Twenty-eight people were killed as Pakistan’s military fought an all-night battle on Monday with Taliban gunmen who besieged Karachi airport armed with rocket launchers and suicide vests, leaving a nascent peace process in tatters.
Ten militants were among the dead, officials said, as Pakistan’s biggest city witnessed a return of the kind of spectacular offensive waged before by the Tehreek-e-Taliban Pakistan (TTP) during an insurgency that has claimed thousands of lives.
Watch: Dozens killed after Taliban attack Pakistan's main airport
The attack at Karachi’s Jinnah International Airport began just before midnight on Sunday and around dawn, the military said that all 10 attackers had been killed.
Some of the gunmen were dressed in army uniform, as authorities put their mangled bodies, assault rifles, grenades and rocket launchers on display for the press. At least three blew up their suicide vests, witnesses said, and one head on display was decapitated.
But after authorities initially declared the airport cleared around dawn, an AFP reporter witnessed fresh gunfire break out inside the airport – where explosions and fires had erupted during the night – prompting security forces to relaunch the operation.
“The attack is over and we have cleared the area of all militants,” a spokesman for the paramilitary Rangers, Sibtain Rizvi, said later after nearly 12 hours of fighting in all.
The bodies of the 18 victims of the Taliban assault – including eight airport security guards and four workers from Pakistan International Airlines (PIA) – were taken to a Karachi hospital where another 26 wounded people were being treated, a hospital official said.
PIA spokesman Mashoor Tajwar said no airline passengers were caught up in the incident.
“None of the passengers were trapped in the building, we had diverted all the flights to Lahore and Nawabshah,” he said. Pakistan’s Civil Aviation Authority said normal flight operations would resume at Karachi on Monday afternoon.
The TTP said the brazen attack was in revenge for its late leader Hakimullah Mehsud, who was killed in a US drone strike in November.
TTP spokesman Shahidullah Shahid also dismissed the Pakistani government’s recent offer of a new round of peace talks as a ruse, and promised more attacks to come.
“Pakistan used peace talks as a tool of war,” he said.
“We have yet to take revenge for the deaths of hundreds of innocent tribal women and children in Pakistani air strikes.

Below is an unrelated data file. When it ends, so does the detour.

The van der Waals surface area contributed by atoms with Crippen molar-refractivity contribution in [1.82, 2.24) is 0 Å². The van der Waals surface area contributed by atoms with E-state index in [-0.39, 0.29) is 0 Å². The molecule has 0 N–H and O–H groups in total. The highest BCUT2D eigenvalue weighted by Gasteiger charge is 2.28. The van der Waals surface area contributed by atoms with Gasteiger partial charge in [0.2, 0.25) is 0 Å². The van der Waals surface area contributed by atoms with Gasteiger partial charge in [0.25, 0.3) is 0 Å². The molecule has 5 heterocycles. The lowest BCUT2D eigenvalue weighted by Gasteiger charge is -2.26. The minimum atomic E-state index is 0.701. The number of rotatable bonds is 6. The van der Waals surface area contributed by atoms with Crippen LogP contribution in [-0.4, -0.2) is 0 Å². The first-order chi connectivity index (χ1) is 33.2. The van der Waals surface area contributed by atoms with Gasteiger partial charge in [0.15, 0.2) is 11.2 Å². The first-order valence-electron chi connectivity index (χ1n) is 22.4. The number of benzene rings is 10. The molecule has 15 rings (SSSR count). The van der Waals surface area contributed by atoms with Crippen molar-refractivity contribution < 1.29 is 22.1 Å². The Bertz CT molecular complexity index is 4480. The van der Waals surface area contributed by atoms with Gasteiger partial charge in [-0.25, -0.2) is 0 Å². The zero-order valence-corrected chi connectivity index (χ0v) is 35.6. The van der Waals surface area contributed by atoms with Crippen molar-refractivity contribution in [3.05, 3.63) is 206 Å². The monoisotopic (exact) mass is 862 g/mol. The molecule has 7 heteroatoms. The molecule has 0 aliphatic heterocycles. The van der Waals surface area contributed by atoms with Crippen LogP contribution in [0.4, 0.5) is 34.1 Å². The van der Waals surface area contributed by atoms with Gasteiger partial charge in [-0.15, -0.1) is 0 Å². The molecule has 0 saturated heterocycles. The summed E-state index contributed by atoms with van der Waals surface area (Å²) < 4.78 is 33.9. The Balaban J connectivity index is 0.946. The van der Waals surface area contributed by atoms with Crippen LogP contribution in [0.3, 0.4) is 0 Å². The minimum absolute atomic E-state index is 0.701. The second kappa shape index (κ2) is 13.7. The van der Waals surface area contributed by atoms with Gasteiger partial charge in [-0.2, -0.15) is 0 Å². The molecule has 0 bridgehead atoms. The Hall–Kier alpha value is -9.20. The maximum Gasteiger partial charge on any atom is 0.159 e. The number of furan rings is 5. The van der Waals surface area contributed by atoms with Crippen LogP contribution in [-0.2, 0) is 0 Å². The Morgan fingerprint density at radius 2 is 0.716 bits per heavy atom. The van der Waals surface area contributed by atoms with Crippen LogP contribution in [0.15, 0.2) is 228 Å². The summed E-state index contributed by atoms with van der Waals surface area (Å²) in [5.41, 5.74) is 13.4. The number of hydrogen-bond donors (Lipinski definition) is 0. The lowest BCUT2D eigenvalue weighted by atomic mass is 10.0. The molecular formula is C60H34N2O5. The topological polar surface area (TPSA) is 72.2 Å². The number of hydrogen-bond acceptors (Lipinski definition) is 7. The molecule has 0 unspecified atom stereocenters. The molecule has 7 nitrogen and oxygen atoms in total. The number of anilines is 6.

“It’s just the beginning, we have taken revenge for one (Mehsud), we have to take revenge for hundreds.”
Talks to end the TTP’s bloody seven-year insurgency in Pakistan have been underway since February, after Prime Minister Nawaz Sharif returned to power last year, but little clear progress has resulted.
The assault will raise fresh concerns about Pakistan’s shaky security situation, and questions about how militants were able to penetrate the airport, which serves one of the world’s biggest cities.
“The federal government is not mentally, psychologically and ideologically prepared to take action against the militants,” said political and defence analyst Hasan Askari, who said that Sharif’s peace drive looked in bigger doubt than ever.
“If the government still insists on dialogue with the militants, then they will run into difficulties with the military,” Askari warned.
Officials said the gunmen entered from two sides of the airport at around 11pm on Sunday – the terminal used for the haj pilgrimage to Mecca, and an engineering section close to an old terminal that is no longer in use.
An AFP reporter witnessed three huge blasts as suicide bombers detonated their explosives.
Smoke was seen billowing from the airport as fires raged close to planes parked on the runway, while militants clashed with the airport’s security force who were backed by police, paramilitary squads and elite commandos.
Taliban militants have carried out a series of similar raids since rising up against the Pakistani state in 2007.
In 2011, Taliban gunmen attacked the Mehran naval base, which lies close to the Karachi airport, destroying two US-made Orion aircraft and killing 10 personnel in a 17-hour siege.
The group also carried out a raid on Pakistan’s military headquarters in the garrison city of Rawalpindi in 2009, leaving 23 dead including 11 troops and three hostages.
The latest trouble came with tensions already high in Karachi over the arrest in Britain of the exiled leader of Pakistan’s MQM party, which dominates politics in the vast city – Pakistan’s economic hub and main port through which NATO has long shipped supplies to Afghanistan.